Volkswagen AG CEO Martin Winterkorn said that hydrogen fuel cells have not been able to meet expectations and will probably not be a cost-effective method to be used on cars in the near future. Volkswagen introduced the XL1 diesel plug-in hybrid this month at the Geneva auto show. This is part of its plan to sell plug-in hybrids in each vehicle segment among the different brands.
These cars, which will go up against models like the Chevrolet Volt, Ford C-Max Energi and Toyota Prius Plug-in, are required to comply with the new fuel economy and greenhouse gas standards established by the European Union and the state of California.
Volkswagen said that it will persist in examining hydrogen-fueled vehicles. However, it’s obvious from Winterkorn’s words that VW is not likely to go along with companies like Hyundai Motor Co., Toyota Motor Corp. and Honda Motor Co. in promising to begin sales of those vehicles sometime in 2015.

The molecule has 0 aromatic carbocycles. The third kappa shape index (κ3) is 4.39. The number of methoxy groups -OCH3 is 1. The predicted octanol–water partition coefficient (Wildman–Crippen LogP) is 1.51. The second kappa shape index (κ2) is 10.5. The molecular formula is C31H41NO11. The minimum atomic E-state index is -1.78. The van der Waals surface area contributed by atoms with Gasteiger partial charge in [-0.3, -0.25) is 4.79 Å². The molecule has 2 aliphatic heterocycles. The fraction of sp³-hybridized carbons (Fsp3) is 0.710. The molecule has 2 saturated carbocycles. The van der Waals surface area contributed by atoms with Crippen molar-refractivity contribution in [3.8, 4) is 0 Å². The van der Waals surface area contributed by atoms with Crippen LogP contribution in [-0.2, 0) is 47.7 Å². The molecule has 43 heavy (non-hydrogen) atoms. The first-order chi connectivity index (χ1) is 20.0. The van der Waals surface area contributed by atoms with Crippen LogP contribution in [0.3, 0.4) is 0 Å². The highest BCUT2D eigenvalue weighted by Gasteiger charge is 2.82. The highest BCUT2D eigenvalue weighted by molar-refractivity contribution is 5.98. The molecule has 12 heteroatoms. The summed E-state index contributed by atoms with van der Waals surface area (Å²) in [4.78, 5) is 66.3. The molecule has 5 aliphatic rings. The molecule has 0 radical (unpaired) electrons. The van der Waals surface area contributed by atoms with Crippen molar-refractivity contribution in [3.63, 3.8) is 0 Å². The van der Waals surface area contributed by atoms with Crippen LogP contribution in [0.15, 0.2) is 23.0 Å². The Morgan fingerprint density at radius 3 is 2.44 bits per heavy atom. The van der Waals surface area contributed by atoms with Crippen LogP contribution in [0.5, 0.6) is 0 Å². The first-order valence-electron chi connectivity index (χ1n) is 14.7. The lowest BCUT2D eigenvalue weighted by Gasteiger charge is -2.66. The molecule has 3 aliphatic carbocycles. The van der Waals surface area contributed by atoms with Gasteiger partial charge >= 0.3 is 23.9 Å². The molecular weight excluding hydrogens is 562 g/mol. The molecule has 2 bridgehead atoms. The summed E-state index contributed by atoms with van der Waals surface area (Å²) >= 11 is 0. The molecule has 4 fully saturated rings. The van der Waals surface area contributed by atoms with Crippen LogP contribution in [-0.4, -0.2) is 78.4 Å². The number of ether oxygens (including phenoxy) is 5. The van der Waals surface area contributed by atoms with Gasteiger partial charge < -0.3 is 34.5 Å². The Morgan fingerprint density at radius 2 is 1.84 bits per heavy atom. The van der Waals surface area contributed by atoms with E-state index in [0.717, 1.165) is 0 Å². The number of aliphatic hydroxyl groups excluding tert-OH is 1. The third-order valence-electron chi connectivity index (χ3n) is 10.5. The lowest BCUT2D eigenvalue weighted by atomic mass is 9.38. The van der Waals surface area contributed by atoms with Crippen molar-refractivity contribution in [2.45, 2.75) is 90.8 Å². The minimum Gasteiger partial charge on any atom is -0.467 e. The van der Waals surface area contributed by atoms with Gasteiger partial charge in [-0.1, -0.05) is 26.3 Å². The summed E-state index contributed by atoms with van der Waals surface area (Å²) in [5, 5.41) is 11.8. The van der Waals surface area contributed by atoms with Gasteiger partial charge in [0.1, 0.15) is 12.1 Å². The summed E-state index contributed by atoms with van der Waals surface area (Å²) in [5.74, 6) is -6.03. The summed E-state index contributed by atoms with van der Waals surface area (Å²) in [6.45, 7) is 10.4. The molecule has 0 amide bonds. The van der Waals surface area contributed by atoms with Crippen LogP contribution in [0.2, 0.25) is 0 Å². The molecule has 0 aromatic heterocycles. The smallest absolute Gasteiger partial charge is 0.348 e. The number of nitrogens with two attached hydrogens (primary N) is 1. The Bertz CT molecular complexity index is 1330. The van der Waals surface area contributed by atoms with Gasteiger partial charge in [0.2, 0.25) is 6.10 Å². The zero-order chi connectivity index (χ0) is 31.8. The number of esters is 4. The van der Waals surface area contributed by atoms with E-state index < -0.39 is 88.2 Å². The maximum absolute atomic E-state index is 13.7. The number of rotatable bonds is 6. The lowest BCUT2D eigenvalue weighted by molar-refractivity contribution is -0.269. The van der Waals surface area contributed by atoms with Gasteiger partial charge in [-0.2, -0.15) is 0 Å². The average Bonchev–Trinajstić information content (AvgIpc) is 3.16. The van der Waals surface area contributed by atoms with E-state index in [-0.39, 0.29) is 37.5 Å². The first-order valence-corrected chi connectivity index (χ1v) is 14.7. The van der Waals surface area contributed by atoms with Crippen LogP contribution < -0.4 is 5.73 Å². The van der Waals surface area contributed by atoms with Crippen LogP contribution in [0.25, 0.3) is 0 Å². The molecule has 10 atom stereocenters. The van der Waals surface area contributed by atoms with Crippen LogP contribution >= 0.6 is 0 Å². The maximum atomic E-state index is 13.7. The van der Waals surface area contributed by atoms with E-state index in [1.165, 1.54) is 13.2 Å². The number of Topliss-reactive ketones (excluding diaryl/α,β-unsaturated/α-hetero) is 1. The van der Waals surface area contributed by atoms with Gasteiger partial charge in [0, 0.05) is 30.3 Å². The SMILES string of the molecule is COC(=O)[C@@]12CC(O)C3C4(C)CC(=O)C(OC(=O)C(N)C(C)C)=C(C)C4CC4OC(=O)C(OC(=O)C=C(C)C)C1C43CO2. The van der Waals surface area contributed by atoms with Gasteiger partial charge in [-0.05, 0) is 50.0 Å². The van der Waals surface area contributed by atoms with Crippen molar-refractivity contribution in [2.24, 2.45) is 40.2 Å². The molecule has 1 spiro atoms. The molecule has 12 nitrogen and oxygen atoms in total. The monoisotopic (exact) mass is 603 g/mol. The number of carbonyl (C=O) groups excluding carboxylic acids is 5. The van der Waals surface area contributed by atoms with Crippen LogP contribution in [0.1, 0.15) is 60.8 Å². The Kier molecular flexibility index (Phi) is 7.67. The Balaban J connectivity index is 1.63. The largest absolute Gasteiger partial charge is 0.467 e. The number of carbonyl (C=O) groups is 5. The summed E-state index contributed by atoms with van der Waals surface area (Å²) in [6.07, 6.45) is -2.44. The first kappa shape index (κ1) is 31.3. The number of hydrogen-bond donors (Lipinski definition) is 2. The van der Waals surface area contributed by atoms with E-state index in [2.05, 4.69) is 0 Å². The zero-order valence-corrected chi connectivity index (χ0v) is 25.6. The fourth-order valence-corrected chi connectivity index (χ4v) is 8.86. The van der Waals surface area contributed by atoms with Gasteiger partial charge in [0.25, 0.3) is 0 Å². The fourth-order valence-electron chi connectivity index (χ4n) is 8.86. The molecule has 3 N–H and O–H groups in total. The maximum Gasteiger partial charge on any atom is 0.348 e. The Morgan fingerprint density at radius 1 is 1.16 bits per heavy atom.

Winterkorn said that he doesn’t expect that there will be an infrastructure for fuel cell vehicles and he also can’t imagine how hydrogen can be built on a big scale at a justifiable cost.
Winterkorn commented that some of its rivals have bragged about their technology in a way that made on believe that their whole fleet of vehicles will run with fuel cells in 2012. This is a stab at Daimler AG, which presented its first fuel cell vehicle, named NECAR for "new electric car," in 1994.